While her patient charts are definitely crucial, most written communication in her workplace is focused on closing the gaps between receptionist, nurse, and doctor. Any time a shift is switched or a document changes hands, some details are at risk of being lost. This is why Dr. Frangieh places such an emphasis on writing down all information. Written communication “keeps everybody on one wavelength” and allows people to pick up where another person leaves off.

Outside of her day-to-day clinical work, Dr. Frangieh is sometimes called upon to speak at certain events about healthcare. For example, she was recently asked to prepare a presentation for the Relay for Life. She will write a report, give a speech, and present slides for an audience of about 500-600 people about the importance of preventative care for breast cancer. She will focus the presentation on awareness and keeping one’s body in good health. This form of communication is very different from what she normally experiences, but she has been asked to do this several times both during her residency and at her own clinic.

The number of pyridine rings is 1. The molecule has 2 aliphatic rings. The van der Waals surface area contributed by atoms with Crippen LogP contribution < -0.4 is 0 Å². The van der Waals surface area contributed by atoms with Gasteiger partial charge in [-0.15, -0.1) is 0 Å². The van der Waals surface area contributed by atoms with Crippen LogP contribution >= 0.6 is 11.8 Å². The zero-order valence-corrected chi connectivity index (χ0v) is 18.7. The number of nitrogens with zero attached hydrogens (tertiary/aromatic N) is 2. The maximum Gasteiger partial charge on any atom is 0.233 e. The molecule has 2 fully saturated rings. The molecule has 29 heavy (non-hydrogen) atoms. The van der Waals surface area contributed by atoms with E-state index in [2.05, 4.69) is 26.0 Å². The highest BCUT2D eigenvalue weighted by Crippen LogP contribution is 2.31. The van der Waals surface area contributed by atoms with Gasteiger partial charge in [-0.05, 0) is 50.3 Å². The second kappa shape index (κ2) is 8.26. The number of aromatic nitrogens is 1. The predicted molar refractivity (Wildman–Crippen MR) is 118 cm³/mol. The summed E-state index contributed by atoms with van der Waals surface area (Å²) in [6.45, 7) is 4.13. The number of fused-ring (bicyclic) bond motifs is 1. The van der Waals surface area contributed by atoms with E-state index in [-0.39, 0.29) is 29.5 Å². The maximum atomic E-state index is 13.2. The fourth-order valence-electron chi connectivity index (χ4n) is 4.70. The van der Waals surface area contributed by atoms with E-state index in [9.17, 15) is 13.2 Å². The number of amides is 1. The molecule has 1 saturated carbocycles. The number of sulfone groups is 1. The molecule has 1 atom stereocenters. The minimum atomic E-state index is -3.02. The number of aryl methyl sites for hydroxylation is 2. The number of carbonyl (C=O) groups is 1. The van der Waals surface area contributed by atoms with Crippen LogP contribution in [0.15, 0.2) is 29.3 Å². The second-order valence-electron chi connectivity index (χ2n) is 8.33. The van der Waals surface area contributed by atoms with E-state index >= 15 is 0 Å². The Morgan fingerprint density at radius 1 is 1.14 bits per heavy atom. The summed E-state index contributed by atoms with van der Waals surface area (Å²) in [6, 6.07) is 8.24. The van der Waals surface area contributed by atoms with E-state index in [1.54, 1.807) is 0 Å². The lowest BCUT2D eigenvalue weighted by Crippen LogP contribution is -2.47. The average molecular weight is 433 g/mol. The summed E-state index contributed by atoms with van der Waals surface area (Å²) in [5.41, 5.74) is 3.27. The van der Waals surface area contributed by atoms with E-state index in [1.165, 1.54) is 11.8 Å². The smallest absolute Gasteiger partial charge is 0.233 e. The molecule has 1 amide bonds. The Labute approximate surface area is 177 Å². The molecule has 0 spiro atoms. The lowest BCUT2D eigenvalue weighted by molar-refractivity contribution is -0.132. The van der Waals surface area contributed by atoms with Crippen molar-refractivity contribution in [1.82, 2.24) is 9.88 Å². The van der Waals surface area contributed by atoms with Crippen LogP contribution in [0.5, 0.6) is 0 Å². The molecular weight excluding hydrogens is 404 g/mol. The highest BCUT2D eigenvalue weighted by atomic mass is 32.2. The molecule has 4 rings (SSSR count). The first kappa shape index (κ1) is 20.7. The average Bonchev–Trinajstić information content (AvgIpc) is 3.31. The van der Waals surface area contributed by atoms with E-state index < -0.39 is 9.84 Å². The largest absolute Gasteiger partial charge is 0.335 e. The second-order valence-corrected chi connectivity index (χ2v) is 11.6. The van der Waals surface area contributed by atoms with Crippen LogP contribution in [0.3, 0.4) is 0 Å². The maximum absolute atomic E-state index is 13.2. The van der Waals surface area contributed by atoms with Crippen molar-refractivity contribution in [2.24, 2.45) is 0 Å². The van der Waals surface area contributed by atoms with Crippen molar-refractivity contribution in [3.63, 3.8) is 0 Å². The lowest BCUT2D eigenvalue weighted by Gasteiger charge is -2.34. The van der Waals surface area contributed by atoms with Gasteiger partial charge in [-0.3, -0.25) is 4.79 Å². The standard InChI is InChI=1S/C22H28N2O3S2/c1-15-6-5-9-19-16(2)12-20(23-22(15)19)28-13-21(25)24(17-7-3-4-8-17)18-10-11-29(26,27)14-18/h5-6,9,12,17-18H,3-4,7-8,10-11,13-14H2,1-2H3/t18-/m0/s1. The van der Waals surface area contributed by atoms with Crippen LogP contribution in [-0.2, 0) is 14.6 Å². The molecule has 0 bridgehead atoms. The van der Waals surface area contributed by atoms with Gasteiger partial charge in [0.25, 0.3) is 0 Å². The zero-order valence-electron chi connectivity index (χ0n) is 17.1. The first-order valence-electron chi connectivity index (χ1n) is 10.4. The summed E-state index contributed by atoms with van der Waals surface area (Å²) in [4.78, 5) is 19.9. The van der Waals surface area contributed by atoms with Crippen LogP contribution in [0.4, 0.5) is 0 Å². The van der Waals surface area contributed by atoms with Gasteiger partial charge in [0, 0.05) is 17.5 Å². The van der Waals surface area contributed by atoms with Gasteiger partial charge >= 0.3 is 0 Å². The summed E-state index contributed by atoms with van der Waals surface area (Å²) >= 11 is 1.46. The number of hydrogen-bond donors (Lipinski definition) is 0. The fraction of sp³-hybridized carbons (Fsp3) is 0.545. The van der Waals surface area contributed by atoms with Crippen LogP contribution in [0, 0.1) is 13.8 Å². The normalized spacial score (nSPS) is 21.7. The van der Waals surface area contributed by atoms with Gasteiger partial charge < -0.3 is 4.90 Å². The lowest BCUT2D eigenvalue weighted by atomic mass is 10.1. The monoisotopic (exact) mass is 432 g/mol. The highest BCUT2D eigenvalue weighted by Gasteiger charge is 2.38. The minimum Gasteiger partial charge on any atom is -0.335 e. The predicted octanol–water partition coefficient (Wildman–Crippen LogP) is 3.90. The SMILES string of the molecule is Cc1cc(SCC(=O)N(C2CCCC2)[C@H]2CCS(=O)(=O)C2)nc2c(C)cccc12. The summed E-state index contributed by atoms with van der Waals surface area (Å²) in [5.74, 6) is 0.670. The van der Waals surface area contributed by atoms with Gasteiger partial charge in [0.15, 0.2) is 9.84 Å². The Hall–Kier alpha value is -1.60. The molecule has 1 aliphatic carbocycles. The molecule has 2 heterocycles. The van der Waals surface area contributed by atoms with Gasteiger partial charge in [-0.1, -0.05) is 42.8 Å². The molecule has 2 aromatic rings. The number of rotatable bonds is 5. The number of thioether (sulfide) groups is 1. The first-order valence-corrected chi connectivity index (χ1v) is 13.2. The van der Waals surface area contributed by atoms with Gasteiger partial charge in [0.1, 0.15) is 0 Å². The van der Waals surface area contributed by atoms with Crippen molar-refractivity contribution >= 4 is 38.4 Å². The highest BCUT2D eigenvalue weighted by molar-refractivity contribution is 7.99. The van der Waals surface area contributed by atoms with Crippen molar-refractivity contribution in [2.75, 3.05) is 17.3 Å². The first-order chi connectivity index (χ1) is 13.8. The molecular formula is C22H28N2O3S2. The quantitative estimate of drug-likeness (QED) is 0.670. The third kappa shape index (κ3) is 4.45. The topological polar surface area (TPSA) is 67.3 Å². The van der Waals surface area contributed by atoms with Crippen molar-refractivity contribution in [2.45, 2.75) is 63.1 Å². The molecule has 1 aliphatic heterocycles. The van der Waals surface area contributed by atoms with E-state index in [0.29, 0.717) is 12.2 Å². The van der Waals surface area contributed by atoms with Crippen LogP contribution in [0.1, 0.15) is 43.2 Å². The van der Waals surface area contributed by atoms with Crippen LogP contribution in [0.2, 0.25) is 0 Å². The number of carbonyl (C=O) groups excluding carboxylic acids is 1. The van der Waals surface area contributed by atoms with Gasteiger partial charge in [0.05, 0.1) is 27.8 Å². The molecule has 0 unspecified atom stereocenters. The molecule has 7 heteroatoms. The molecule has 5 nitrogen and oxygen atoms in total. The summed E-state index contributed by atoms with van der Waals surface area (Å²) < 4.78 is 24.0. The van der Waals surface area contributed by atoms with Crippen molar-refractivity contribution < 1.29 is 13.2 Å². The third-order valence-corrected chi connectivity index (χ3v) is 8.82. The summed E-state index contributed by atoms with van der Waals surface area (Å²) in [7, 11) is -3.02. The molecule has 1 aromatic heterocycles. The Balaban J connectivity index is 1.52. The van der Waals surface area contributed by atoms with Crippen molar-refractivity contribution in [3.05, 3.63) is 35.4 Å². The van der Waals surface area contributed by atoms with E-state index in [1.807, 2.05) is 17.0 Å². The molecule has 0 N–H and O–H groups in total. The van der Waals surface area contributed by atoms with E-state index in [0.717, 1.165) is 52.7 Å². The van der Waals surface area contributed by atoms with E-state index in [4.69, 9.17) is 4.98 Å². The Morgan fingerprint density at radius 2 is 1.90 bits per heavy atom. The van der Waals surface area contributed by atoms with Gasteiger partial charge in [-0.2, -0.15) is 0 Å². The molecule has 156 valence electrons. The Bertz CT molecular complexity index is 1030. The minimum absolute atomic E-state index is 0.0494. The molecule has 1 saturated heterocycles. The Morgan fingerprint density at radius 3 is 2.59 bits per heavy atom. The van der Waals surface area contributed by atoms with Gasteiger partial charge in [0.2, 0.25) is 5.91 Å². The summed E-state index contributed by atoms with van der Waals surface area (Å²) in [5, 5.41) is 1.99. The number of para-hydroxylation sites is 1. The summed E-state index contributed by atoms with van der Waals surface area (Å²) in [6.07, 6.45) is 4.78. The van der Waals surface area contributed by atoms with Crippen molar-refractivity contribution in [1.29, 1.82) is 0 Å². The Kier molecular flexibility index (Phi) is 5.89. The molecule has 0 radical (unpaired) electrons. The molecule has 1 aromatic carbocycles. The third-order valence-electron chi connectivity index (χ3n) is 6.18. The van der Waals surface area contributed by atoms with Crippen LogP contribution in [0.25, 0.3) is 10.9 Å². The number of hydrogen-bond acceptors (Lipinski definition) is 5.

Dr. Frangieh definitely values professional communication in her workplace. She notes that both in her own hiring process and in the hiring of others, good communication skills are a must. They keep her work environment running smoothly, minimizing clerical errors and reassuring worried patients. Even outside of work, these skills are important to spreading information to others. Effective communication leads to effective treatment, and this keeps her patients safe and healthy.

Randi Domingue, guest blogger